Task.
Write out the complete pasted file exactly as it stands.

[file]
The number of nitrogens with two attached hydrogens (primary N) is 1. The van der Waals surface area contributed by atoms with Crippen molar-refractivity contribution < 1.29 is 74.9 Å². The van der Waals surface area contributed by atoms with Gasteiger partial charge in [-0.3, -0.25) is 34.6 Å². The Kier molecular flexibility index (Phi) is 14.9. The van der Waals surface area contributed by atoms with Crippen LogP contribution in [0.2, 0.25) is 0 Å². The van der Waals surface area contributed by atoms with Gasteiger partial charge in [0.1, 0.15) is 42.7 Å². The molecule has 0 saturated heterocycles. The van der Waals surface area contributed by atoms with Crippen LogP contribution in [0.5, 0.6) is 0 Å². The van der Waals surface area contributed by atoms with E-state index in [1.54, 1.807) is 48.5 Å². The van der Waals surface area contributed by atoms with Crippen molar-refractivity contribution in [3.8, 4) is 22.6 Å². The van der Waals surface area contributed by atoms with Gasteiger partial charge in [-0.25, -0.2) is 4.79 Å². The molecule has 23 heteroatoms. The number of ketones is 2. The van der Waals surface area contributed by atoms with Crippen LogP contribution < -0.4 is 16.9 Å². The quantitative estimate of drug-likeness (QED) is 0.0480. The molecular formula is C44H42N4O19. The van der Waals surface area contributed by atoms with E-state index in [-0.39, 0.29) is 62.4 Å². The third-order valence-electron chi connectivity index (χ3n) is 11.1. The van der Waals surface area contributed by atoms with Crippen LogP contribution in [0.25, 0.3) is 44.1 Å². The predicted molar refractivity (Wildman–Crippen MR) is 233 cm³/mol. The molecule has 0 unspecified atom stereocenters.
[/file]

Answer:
The number of nitrogens with two attached hydrogens (primary N) is 1. The van der Waals surface area contributed by atoms with Crippen molar-refractivity contribution < 1.29 is 74.9 Å². The van der Waals surface area contributed by atoms with Gasteiger partial charge in [-0.3, -0.25) is 34.6 Å². The Kier molecular flexibility index (Phi) is 14.9. The van der Waals surface area contributed by atoms with Crippen LogP contribution in [0.2, 0.25) is 0 Å². The van der Waals surface area contributed by atoms with Gasteiger partial charge in [0.1, 0.15) is 42.7 Å². The molecule has 0 saturated heterocycles. The van der Waals surface area contributed by atoms with Crippen LogP contribution in [0.5, 0.6) is 0 Å². The van der Waals surface area contributed by atoms with E-state index in [1.54, 1.807) is 48.5 Å². The van der Waals surface area contributed by atoms with Crippen molar-refractivity contribution in [3.8, 4) is 22.6 Å². The van der Waals surface area contributed by atoms with Gasteiger partial charge in [-0.25, -0.2) is 4.79 Å². The molecule has 23 heteroatoms. The number of ketones is 2. The van der Waals surface area contributed by atoms with Crippen LogP contribution < -0.4 is 16.9 Å². The quantitative estimate of drug-likeness (QED) is 0.0480. The molecular formula is C44H42N4O19. The van der Waals surface area contributed by atoms with E-state index in [-0.39, 0.29) is 62.4 Å². The third-order valence-electron chi connectivity index (χ3n) is 11.1. The van der Waals surface area contributed by atoms with Crippen LogP contribution in [0.25, 0.3) is 44.1 Å². The predicted molar refractivity (Wildman–Crippen MR) is 233 cm³/mol. The molecule has 0 unspecified atom stereocenters.